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Irsay blazing a trail through Twitter

September 17, 2011

Jim Irsay likens his Twitter account to a “large buffet.” “You like some selections, and you won’t like others,” said the 52-year-old Indianapolis Colts owner.

In another stream of consciousness, Irsay says his Twitter feed is a “radio talk show, lottery and news outlet.”

Irsay Jim Irsay is often a more popular draw at public functions than the Colts’ star players. (Photo courtesy Indianapolis Colts)

The next moment, he calls it “an artistic experiment” and compares it to “street graffiti.”

For the Colts, all that matters is that his tweets are provocative, so much so that as of Sept. 15 Irsay had 64,948 Twitter followers. That number eclipses all other team owners and the Twitter accounts of 20 of the 32 NFL teams.

Irsay is among only a handful of NFL owners tweeting and has three times as many followers as such high-profile owners as the Dallas Cowboys’ Jerry Jones. Irsay’s tweets have been quoted by numerous news outlets, from The New York Times to ESPN.

His tweets are seen as marketing genius by some. Others wonder if Irsay’s tweets ramble a bit too far out of bounds or undermine his staff.

Irsay has been known to tweet out breaking news on the status of his team and its players, throw out trivia questions for cash, and commit matching funds to charities through his Twitter feed.

He once tweeted that he and Colts center Jeff Saturday could resolve the recent National Football League labor strife by sketching out a plan on a napkin down at Rick’s Boatyard Café. He often tweets references to musical lyrics and obscure pop culture, with the occasional mention of drugs and other taboo subjects.

Few things are off limits—except politics, Irsay said. “I don’t exist on one side of the aisle or the other.”

While sports marketing experts said the authenticity and sincerity behind Irsay’s tweets are big reasons he has so many followers, Irsay cautions against taking it all literally.

“People who followed from the beginning understand the theater that it is, rather than it always being literal,” Irsay said.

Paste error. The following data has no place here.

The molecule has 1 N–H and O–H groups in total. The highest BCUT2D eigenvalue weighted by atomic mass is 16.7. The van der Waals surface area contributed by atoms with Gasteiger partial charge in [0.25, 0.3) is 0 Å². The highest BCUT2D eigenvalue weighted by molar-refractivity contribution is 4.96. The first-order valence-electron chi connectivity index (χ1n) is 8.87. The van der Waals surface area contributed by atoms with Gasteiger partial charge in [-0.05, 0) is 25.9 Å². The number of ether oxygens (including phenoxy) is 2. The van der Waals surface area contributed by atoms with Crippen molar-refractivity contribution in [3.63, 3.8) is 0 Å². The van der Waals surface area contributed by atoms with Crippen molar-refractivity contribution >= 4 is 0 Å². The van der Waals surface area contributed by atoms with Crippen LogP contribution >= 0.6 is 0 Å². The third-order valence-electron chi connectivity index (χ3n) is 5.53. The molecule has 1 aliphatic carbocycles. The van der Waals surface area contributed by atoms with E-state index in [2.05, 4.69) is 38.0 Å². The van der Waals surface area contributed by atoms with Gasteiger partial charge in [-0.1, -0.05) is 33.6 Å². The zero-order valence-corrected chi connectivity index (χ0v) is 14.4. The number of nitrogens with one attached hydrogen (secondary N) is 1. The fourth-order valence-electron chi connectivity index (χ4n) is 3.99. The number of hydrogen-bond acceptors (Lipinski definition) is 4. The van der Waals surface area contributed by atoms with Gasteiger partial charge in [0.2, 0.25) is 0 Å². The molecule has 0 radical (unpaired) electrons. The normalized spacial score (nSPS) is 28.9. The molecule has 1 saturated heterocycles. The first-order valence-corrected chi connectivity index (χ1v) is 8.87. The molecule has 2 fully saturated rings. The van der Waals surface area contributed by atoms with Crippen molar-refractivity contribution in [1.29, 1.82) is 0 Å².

Irsay said he has few expectations for his Twitter account.

“Interpretation is left up to the people who read it,” he said.

Irsay has long been known among NFL owners as one of the most willing to mingle with fans.

“Think about what we see of most NFL owners,” said Ken Ungar, founder of Indianapolis-based US Sports Advisors, a branding and marketing firm with several NFL clients. “You usually see them up in the owner’s box, far removed from the fans. Jim Irsay has shied from that image, and I think his Twitter account is an extension of his genuine efforts to connect with fans.”

Trippin’ in Twitterville

While Irsay is a tweeting trailblazer among NFL owners, he admits he was slow to embrace the technology.

He said he’s never had a Facebook page and only started text messaging in 2008. Irsay agreed to start his Twitter account only last Dec. 1, after his youngest daughter, Kalen, badgered him into it.

“I didn’t even know what Twitter was,” he said. “My daughter had to explain to me the difference between Facebook and Twitter. I thought it would be a good way to get information out to the media and connect with a lot of fans.”

It didn’t take long for Irsay to become hooked. He’s a prolific tweeter, putting out as many as 25 messages a day on the Internet social network.

Irsay was so taken by Twitter’s potential, he arranged to meet the company’s CEO, Dick Costolo, and other company executives after the Colts game against the Oakland Raiders last Dec. 26.

“It’s very interesting to see how these people think,” Irsay said. “The Twitter brand is just unbelievable. I don’t know of any other brand that has gotten this amount of exposure in a relatively short amount of time. I wanted to meet the people behind it.”

Irsay said he went to Twitter’s San Francisco headquarters to talk to company executives about their vision for the company, to seek advice on how best to use his own Twitter account, and to talk to them about some ideas he has for technology-driven business enterprises.

Irsay came away from the meeting with a new appreciation for the medium.